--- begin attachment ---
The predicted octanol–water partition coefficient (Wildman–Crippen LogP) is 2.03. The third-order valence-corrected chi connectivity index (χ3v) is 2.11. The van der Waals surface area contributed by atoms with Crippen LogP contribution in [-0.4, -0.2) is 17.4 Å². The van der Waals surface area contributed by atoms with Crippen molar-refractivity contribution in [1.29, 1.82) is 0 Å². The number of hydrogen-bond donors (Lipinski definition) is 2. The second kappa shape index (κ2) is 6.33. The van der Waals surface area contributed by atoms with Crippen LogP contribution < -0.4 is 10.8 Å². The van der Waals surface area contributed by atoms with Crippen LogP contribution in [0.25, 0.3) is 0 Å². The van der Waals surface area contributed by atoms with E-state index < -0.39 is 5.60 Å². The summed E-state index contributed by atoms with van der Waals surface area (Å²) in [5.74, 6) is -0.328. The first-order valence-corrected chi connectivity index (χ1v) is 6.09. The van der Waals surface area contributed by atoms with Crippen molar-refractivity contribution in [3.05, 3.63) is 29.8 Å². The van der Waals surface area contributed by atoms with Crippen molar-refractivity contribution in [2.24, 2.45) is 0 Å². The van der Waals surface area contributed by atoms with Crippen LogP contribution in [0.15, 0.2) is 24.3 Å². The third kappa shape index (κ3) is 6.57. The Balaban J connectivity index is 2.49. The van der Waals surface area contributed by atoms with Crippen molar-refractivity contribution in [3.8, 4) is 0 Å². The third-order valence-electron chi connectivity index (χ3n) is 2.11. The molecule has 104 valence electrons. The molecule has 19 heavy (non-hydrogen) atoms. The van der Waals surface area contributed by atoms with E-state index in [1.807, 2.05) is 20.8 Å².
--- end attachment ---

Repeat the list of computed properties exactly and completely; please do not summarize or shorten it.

The predicted octanol–water partition coefficient (Wildman–Crippen LogP) is 2.03. The third-order valence-corrected chi connectivity index (χ3v) is 2.11. The van der Waals surface area contributed by atoms with Crippen LogP contribution in [-0.4, -0.2) is 17.4 Å². The van der Waals surface area contributed by atoms with Crippen molar-refractivity contribution in [1.29, 1.82) is 0 Å². The number of hydrogen-bond donors (Lipinski definition) is 2. The second kappa shape index (κ2) is 6.33. The van der Waals surface area contributed by atoms with Crippen LogP contribution < -0.4 is 10.8 Å². The van der Waals surface area contributed by atoms with Crippen LogP contribution in [0.25, 0.3) is 0 Å². The van der Waals surface area contributed by atoms with E-state index < -0.39 is 5.60 Å². The summed E-state index contributed by atoms with van der Waals surface area (Å²) in [5.74, 6) is -0.328. The first-order valence-corrected chi connectivity index (χ1v) is 6.09. The van der Waals surface area contributed by atoms with Crippen molar-refractivity contribution in [3.05, 3.63) is 29.8 Å². The van der Waals surface area contributed by atoms with Crippen molar-refractivity contribution in [2.24, 2.45) is 0 Å². The van der Waals surface area contributed by atoms with Crippen LogP contribution in [0.15, 0.2) is 24.3 Å². The third kappa shape index (κ3) is 6.57. The Balaban J connectivity index is 2.49. The van der Waals surface area contributed by atoms with Crippen molar-refractivity contribution in [3.8, 4) is 0 Å². The third-order valence-electron chi connectivity index (χ3n) is 2.11. The molecule has 104 valence electrons. The molecule has 19 heavy (non-hydrogen) atoms. The van der Waals surface area contributed by atoms with E-state index in [1.807, 2.05) is 20.8 Å².